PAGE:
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From Consortium News
Russian President Vladimir Putin's State-of-the-Nation speech Thursday represents a liminal event in the East-West strategic balance -- and an ominous one.
That the strategic equation is precarious today comes through clearly in Putin's words. The U.S. and Russia have walked backwards over the threshold of sanity first crossed in the right direction by their predecessors in 1972 with the signing of the Anti-Ballistic Missile Treaty.
Amid the "balance of terror" that reigned pre-1972, sensible statesmen on both sides concluded and implemented the ABM treaty which, in effect, guaranteed "mutual assured destruction" -- the (altogether fitting) acronym was MAD -- if either side attempted a nuclear attack on the other. MAD might not sound much better than "balance of terror," but the ABM treaty introduced a significant degree of stability for 30 years.
The treaty itself was the result of painstaking negotiation with considerable understanding and good faith shown by both sides. The formidable task challenging us intelligence specialists was to be able to assure President Nixon that, if he decided to trust, we could monitor Soviet adherence and promptly report any violations. (Incidentally, the Soviets did cheat. In mid-1983 we detected a huge early warning radar installation at Krasnoyarsk in Siberia -- a clear violation of the ABM treaty. President Reagan called them on it, and the Soviets eventually tore it down.)
During the U.S.-Soviet negotiations on the ABM treaty, a third of the CIA Soviet Foreign Policy Branch, which I led at the time, was involved in various supporting roles. I was in Moscow on May 26, 1972 for the treaty signing by President Richard Nixon and Soviet Communist Party General Secretary Leonid Brezhnev. I recall not being able to suppress an audible sigh of relief. MAD, I believed, would surely be preferable to the highly precarious strategic situation that preceded it. It was.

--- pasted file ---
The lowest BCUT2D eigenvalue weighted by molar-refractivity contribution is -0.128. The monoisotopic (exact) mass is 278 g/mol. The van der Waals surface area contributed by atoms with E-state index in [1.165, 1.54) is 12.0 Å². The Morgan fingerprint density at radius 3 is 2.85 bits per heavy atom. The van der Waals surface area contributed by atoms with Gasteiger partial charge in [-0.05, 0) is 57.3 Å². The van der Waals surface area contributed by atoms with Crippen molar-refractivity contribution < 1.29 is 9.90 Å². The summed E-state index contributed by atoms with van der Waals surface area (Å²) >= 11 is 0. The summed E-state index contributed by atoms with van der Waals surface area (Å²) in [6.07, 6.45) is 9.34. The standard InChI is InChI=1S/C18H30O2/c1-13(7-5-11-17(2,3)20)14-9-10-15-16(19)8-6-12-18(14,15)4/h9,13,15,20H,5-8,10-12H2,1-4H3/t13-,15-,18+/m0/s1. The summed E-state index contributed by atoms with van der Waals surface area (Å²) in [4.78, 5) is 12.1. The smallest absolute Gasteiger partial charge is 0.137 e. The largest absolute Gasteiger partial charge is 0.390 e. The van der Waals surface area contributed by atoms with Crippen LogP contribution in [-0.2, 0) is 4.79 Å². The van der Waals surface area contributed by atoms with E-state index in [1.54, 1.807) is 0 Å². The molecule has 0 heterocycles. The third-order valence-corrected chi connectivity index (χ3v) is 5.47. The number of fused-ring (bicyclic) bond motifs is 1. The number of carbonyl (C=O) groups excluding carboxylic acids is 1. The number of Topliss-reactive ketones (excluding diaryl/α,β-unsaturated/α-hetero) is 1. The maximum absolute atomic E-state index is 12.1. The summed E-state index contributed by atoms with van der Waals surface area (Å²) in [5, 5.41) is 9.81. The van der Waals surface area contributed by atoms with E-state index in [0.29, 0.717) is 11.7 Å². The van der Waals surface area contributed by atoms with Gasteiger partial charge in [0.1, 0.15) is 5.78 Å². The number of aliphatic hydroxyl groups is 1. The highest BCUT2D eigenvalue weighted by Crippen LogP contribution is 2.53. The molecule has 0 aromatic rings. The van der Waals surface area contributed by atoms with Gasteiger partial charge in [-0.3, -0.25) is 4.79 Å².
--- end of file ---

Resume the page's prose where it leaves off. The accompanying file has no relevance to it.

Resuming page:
Cornerstone of Stability
In his speech on March 1, President Putin included an accurate tutorial on what happened after three decades, noting that Moscow was "categorically against" the U.S. decision in 2002 to withdraw from the ABM treaty. He described the treaty as "the cornerstone of the international security system."
Putin explained that under the treaty, "the parties had the right to deploy ballistic missile defense systems in only one of its regions. Russia deployed these systems around Moscow, and the U.S. around its Grand Forks land-based ICBM base [in North Dakota]." (He did not mention the aborted attempt to deploy a second installation at Krasnoyarsk.)
The Russian President explained: "The ABM treaty not only created an atmosphere of trust, but also prevented either party from recklessly using nuclear weapons ... because the limited number of ballistic missile defense systems made the potential aggressor vulnerable to a response strike."
Putin was saying, in effect, that no matter how bad -- even mad -- the MAD concept may seem, it played a huge stabilizing role. He added that the U.S. rejected all Russian proposals toward constructive dialogue on the post-ABM treaty situation, and grossly underestimated Russia's ability to respond. The Russian President then gave chapter and verse, cum video clips, on an array of new Russian weaponry which, he claimed, rendered missile defense systems "useless." The show-and-tell segment of Putin's speech has been widely reported.
New York Times Skeptical
David Sanger, the New York Times' go-to guy on key issues, who is among the best in the trade on reporting as "flat facts" things like WMD in Iraq and "Russian meddling," wrote the lede on Putin's speech in Friday's NY Times together with Neil MacFarquhar. The meme this time is not flat fact, but skepticism: "Do these weapons really exist? Or is Putin bluffing?"
In support of their skepticism, Sanger and MacFarquhar blithely report that "analysts writing on Facebook and elsewhere leaned toward the bluff theory." So, QED!
And echoing former National Intelligence Director James Clapper's insight that Russians are "typically, almost genetically driven to co-opt, penetrate, gain favor, whatever," Sanger and MacFarquhar remind NYT readers that "deception lies at the heart of current Russian military doctrine."
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